Subject: Re: Examples needed against Soft Patents
From: jean_camp <jean_camp@harvard.edu>
Date: Fri, 31 Dec 2004 13:16:39 -0500
Fri, 31 Dec 2004 13:16:39 -0500
In terms of medicine --  the use of generics and the removal of patent 
protection to enable affordable drug protection in the developing world 
is in policy terms, far advanced compared to free and open code. Civil 
society is far more advanced in terms of coordinating to defeat patents 
in agriculture and medicine. There were people looking at open source 
licenses to see if such licenses can be used for medical situations but 
I don't think it got very far. It might be a productive area of 
inquiry.

The argument with respect to patents and AIDS in Africa is if patents 
are harmful to treatment in the developing world. As early as 2001 
medical companies were arguing that patents were _not_ preventing 
treatment in the developing world. No one seriously argues that patents 
are good for the developing world in the case of AIDS medication.  (Of 
course this is complicated by the fact that brutal mysogency  is the 
largest problem in battling the spread of AIDS, represented most 
perfectly by Mbeki who not only argues that AIDS is not caused by HIV 
but also asserts  that arguing for better rape laws is a bigoted attack 
reflecting a belief in hyper-sexuality of African men. Mbeki will 
someday come to be a verb, meaning the opposite of leadership. )

The patent argument is that the drugs would 'leak' from the developing 
into the developed world and the leakage would reduce incentive to 
invest. Essentially the question is if long term harm to us valuable 
people is worth lots of short term harm to those less valuable people 
and indeed how much if any harm those less valuable people are 
suffering. Of course, the language is far more polite, but that is the 
core debate.

Here is the biggest news in the last thirty days in the medical arena:
RIO DE JANEIRO, Nov 30 (IPS) - The Brazilian government announced 
Tuesday that it would break the patents on several medications to 
prevent the financial collapse of its widely praised public health 
programme that provides antiretroviral drugs free of charge to people 
living with HIV/AIDS.

In terms of politics - if you look at returns on investment, if the 
result is a win then an investment in political processes is extremely 
cost-effective and valuable.  Those billions of corporate welfare are 
the result of millions of political investments.  It makes quite a bit 
of rational sense at the company and industry level. Most of their 
efforts of too cheap and small. Compare their work with the lobbying of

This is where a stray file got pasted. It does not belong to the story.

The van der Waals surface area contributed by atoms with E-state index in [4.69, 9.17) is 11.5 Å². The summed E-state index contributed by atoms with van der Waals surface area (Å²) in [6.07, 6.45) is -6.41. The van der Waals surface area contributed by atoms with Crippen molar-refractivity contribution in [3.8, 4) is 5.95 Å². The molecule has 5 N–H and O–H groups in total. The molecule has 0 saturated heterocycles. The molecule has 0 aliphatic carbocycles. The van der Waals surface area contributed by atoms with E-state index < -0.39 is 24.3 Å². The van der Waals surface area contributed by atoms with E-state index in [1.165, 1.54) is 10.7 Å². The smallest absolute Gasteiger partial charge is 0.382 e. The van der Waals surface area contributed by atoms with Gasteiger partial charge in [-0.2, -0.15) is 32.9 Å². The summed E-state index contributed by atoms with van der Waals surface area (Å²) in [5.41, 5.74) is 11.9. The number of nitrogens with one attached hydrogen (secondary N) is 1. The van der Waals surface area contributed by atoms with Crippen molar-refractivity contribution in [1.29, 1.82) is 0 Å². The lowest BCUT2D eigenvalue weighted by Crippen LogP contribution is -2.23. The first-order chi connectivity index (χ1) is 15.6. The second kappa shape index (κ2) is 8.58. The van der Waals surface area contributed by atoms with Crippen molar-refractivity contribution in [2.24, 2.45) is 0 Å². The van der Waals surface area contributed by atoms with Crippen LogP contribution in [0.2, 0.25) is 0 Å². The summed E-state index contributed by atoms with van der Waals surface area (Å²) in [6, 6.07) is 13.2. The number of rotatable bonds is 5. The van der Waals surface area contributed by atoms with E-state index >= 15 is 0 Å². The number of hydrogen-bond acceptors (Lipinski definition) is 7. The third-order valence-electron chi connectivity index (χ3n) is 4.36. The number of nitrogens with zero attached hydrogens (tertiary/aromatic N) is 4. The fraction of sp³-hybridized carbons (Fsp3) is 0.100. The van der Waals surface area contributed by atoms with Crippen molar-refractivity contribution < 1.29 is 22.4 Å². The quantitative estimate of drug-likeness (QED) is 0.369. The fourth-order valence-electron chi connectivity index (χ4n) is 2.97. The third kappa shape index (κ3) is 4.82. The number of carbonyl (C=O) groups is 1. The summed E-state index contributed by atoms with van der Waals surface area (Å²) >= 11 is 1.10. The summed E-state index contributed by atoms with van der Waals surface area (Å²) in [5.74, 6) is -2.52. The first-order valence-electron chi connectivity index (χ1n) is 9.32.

intellectual property interests. An orders of magnitude smaller 
industry is writing rules for hardware and software. And that is 
because the smaller industry invests in developing a legal framework 
more to its interests.

It is the self-aggrandizing libertarianism and ego that prevents 
effective tech industry organization. Libertarianism supports the idea 
that IT is a boot-strap system with all the brilliant techies creating 
the new frontier in the face of backwards governments. It requires 
ignoring the critical role of government in everything from the 
education of the libertarian speaking to the building of networks. 
Listen to Raymond - then think that  his opinions come from someone 
with a taxpayer supported education and years of government-funded  
paychecks. Now imagine trying to get Raymond and Ellison to shut up. 
Then you have an idea of how difficult it is to lobby for ICTs.

Seriously, the incompetence of the tech industry in the political realm 
  is so amazing that it is an area of academic study. In an example so 
extreme as to almost be funny, the Gates Foundation is a financial 
backer of the Discovery Institute which opposes the teaching of science 
(e.g., evolution) in public schools.  In short, when the tech industry 
does get involved its idiot libertarian orthodoxy tends to ensure 
athlete's mouth in the first degree.

The open code movement is, in general, less bound by this extreme 
orthodoxy (Raymond being an outlier) and thus, I believe, would be more 
successful with fewer funds in the political realm than the closed code 
movement  except that it is aligned against the far-smoother mass 
produced content industry.  If the open code organizations could 
coordinate with the groups fighting for no patents in the developing 
world in medicine and agriculture, open code could be far more 
effective.  Right now the free content banner is not respected, and 
free software is questionable by many political standards but free AIDS 
drugs certainly are respected. Unfortunately the only way for this 
coordination to happen is by slow development of cooperative 
organizational, usually personal,  ties.

-Jean


On Dec 20, 2004, at 11:59 AM, David N. Welton wrote:

> Russell Nelson <nelson@crynwr.com> writes:
>
>> So will there be a "Free Drug Business" mailing list sometime?  Yes,
>> I believe so, and they'll have to face many of the same problems we
>> have faced and will face.
>
> I would posit that the percentage of computer programs that are in a
> position to kill people is much smaller than the position of
> pharmaceuticals in a position to kill people.
>
> -- 
> David N. Welton
> Personal:                   http://www.dedasys.com/davidw/
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> Free Software:              http://www.dedasys.com/freesoftware/
> Linux Incompatibility List: http://www.leenooks.com/
>


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